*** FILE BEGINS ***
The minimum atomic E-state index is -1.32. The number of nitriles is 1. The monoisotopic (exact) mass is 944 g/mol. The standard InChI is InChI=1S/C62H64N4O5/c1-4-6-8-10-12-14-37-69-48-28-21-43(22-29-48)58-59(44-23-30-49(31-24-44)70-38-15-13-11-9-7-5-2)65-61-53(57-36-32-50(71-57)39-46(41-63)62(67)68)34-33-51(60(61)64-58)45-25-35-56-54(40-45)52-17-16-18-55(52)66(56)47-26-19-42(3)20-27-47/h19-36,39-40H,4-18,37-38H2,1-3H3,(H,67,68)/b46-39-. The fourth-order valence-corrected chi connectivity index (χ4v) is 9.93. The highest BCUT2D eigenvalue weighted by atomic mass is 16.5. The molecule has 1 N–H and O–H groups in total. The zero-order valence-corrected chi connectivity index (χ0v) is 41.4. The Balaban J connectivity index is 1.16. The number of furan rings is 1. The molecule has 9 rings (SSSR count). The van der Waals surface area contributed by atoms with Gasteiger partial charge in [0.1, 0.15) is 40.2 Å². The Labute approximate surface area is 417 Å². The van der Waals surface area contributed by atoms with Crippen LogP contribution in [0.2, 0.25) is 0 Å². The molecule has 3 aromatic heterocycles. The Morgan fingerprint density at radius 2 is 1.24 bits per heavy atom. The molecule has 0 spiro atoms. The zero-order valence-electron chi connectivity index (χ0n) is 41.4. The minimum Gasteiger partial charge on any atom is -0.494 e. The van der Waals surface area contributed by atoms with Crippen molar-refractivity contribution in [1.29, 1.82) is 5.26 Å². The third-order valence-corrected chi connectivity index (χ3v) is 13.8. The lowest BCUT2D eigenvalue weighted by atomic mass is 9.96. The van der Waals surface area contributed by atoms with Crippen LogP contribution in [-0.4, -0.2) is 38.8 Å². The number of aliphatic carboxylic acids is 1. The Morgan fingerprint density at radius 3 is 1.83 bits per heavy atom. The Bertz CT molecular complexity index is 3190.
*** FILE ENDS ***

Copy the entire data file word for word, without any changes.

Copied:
The minimum atomic E-state index is -1.32. The number of nitriles is 1. The monoisotopic (exact) mass is 944 g/mol. The standard InChI is InChI=1S/C62H64N4O5/c1-4-6-8-10-12-14-37-69-48-28-21-43(22-29-48)58-59(44-23-30-49(31-24-44)70-38-15-13-11-9-7-5-2)65-61-53(57-36-32-50(71-57)39-46(41-63)62(67)68)34-33-51(60(61)64-58)45-25-35-56-54(40-45)52-17-16-18-55(52)66(56)47-26-19-42(3)20-27-47/h19-36,39-40H,4-18,37-38H2,1-3H3,(H,67,68)/b46-39-. The fourth-order valence-corrected chi connectivity index (χ4v) is 9.93. The highest BCUT2D eigenvalue weighted by atomic mass is 16.5. The molecule has 1 N–H and O–H groups in total. The zero-order valence-corrected chi connectivity index (χ0v) is 41.4. The Balaban J connectivity index is 1.16. The number of furan rings is 1. The molecule has 9 rings (SSSR count). The van der Waals surface area contributed by atoms with Gasteiger partial charge in [0.1, 0.15) is 40.2 Å². The Labute approximate surface area is 417 Å². The van der Waals surface area contributed by atoms with Crippen LogP contribution in [0.2, 0.25) is 0 Å². The molecule has 3 aromatic heterocycles. The Morgan fingerprint density at radius 2 is 1.24 bits per heavy atom. The molecule has 0 spiro atoms. The zero-order valence-electron chi connectivity index (χ0n) is 41.4. The minimum Gasteiger partial charge on any atom is -0.494 e. The van der Waals surface area contributed by atoms with Crippen molar-refractivity contribution in [1.29, 1.82) is 5.26 Å². The third-order valence-corrected chi connectivity index (χ3v) is 13.8. The lowest BCUT2D eigenvalue weighted by atomic mass is 9.96. The van der Waals surface area contributed by atoms with Crippen LogP contribution in [-0.4, -0.2) is 38.8 Å². The number of aliphatic carboxylic acids is 1. The Morgan fingerprint density at radius 3 is 1.83 bits per heavy atom. The Bertz CT molecular complexity index is 3190.